Following the First World War, America, shocked by the slaughter of trench warfare and the vindictiveness with which the French and British persecuted the new moderate government in Germany, withdrew into a shell of isolationism that would endure until Japan attacked on December 7, 1941.
Few in Washington could foresee the possibility of the United States ever going to war again to protect European interests. The result of this thinking was the National Defense Act of 1920, which gutted the armed services. Only the Navy was seen to have a role in extraterritorial warfare, and that role was directed primarily at the Japanese.
Even the Navy was dealt a near mortal blow by various acts of Congress that prevented or slowed the development of the aircraft carrier, the submarine, and the amphibious vehicle. The Washington Naval Treaty of 1923 even limited the number and size of large capital battleships that could be built.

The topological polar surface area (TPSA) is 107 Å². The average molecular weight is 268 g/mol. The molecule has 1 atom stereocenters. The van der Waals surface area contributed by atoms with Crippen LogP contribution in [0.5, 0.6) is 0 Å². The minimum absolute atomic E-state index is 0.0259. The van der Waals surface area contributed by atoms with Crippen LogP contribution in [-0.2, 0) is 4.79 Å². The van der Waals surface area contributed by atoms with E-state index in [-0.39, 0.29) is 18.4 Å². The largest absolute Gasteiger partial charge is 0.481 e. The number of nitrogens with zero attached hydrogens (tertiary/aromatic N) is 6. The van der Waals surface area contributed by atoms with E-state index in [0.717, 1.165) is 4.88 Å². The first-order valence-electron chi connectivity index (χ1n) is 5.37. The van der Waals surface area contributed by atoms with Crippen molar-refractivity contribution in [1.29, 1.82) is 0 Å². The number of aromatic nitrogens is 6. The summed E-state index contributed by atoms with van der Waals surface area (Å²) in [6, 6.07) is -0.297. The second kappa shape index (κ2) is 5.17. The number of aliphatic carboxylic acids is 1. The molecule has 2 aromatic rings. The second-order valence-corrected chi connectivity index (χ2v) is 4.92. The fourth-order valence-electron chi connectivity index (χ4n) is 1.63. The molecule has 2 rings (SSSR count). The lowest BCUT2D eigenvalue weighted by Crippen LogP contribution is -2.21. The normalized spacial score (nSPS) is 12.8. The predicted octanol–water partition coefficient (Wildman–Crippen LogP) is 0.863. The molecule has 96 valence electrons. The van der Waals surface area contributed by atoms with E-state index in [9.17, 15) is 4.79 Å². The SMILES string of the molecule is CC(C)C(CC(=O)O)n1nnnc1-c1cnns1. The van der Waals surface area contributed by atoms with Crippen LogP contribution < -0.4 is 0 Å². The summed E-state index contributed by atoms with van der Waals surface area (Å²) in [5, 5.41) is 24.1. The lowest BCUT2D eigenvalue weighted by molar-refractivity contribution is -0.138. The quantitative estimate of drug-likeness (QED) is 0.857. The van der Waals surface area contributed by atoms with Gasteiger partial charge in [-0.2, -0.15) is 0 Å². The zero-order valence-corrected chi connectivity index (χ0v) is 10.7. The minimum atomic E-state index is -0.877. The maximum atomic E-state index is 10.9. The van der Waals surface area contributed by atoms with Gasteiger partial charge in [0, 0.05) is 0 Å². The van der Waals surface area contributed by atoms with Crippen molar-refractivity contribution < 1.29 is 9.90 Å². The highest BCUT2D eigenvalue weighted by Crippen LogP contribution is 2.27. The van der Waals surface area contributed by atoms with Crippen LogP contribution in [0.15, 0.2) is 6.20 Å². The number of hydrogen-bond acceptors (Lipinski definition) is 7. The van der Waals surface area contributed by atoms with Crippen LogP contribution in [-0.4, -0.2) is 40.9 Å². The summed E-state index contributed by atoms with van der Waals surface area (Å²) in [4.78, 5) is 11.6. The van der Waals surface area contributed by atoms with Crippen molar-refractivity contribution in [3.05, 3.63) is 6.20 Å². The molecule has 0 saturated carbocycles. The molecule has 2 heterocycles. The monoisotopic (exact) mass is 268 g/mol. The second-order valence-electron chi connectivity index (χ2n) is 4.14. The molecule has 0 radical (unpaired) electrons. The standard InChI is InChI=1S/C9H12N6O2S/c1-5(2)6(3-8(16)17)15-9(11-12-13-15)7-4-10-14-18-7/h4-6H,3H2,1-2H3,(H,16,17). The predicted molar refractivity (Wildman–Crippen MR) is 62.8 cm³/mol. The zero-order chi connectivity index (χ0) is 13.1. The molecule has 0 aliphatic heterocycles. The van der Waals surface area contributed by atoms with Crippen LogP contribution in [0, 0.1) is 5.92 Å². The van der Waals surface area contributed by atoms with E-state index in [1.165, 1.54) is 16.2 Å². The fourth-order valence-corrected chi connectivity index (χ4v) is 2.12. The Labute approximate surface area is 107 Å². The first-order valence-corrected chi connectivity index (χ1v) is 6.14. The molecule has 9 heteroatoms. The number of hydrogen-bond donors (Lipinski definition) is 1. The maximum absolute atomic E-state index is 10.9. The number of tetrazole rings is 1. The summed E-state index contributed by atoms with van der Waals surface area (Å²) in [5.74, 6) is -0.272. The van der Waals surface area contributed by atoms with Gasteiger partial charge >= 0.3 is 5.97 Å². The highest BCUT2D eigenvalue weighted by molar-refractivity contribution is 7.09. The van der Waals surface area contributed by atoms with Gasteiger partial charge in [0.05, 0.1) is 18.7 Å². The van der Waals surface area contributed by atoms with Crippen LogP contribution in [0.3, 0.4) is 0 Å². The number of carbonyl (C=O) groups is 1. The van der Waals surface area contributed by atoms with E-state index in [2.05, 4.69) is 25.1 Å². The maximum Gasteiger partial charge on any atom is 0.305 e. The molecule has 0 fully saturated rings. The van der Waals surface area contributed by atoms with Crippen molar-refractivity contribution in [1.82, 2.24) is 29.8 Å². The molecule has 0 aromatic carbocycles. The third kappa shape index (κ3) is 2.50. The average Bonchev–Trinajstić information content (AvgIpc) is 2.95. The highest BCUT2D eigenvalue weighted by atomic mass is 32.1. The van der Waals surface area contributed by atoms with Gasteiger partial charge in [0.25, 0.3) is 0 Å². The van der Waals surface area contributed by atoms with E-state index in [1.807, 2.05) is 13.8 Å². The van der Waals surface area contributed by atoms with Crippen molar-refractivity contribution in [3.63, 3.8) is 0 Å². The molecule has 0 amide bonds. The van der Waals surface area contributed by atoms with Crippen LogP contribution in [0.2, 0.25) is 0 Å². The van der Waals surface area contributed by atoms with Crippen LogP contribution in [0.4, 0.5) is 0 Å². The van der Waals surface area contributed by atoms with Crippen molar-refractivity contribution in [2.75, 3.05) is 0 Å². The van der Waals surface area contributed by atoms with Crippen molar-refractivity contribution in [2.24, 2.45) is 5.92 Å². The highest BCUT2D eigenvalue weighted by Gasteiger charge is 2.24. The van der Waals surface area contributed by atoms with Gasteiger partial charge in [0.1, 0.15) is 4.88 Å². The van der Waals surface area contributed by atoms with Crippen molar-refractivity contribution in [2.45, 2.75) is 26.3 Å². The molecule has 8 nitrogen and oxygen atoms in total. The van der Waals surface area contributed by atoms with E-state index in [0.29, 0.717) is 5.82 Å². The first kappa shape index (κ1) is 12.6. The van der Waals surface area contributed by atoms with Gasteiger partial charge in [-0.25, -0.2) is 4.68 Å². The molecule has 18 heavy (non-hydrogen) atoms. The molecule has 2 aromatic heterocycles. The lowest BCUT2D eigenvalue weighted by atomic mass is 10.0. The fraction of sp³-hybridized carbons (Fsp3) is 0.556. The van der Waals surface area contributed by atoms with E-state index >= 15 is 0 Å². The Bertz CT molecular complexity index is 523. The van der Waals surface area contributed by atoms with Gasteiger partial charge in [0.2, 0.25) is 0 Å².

The National Defense Act disbanded the armored corps and placed the tank with the infantry, thus relegating both light and medium tanks to the infantry support role. The heavy tank class was eliminated.
Not until Adolf Hitler came to power in Germany and gobbled up Austria, the Sudetenland, and Czechoslovakia, did the United States begin to awake to the danger in Europe. Even then, isolationist sentiment remained so strong that President Franklin Roosevelt was forced to resort to various stratagems to rearm the country in the face of stiff congressional opposition.
Except for a few T-4s in 1936, no medium tank had been produced in the inter-war period. In 1938 designers at Rock Island Arsenal, Illinois, the center for American tank design and, until 1940, tank production, developed the T-5, a radically new medium tank design.
It used a radial engine developed by the Wright Continental Company for aircraft use, a new type of suspension system in which three pairs of road wheels per side were mounted on bell cranks, and a front drive sprocket. It was equipped with a 37mm main gun and two .30 caliber machine guns.
Once adopted, it was designated the M-2 and underwent numerous upgrades. Rapid advances in tank design in Germany and Russia made the M-2 obsolete, and it was relegated to a training tank.
To learn about the replacement for the M-2, the M-3 Grant/Lee Medium Tank, continue to the next page.
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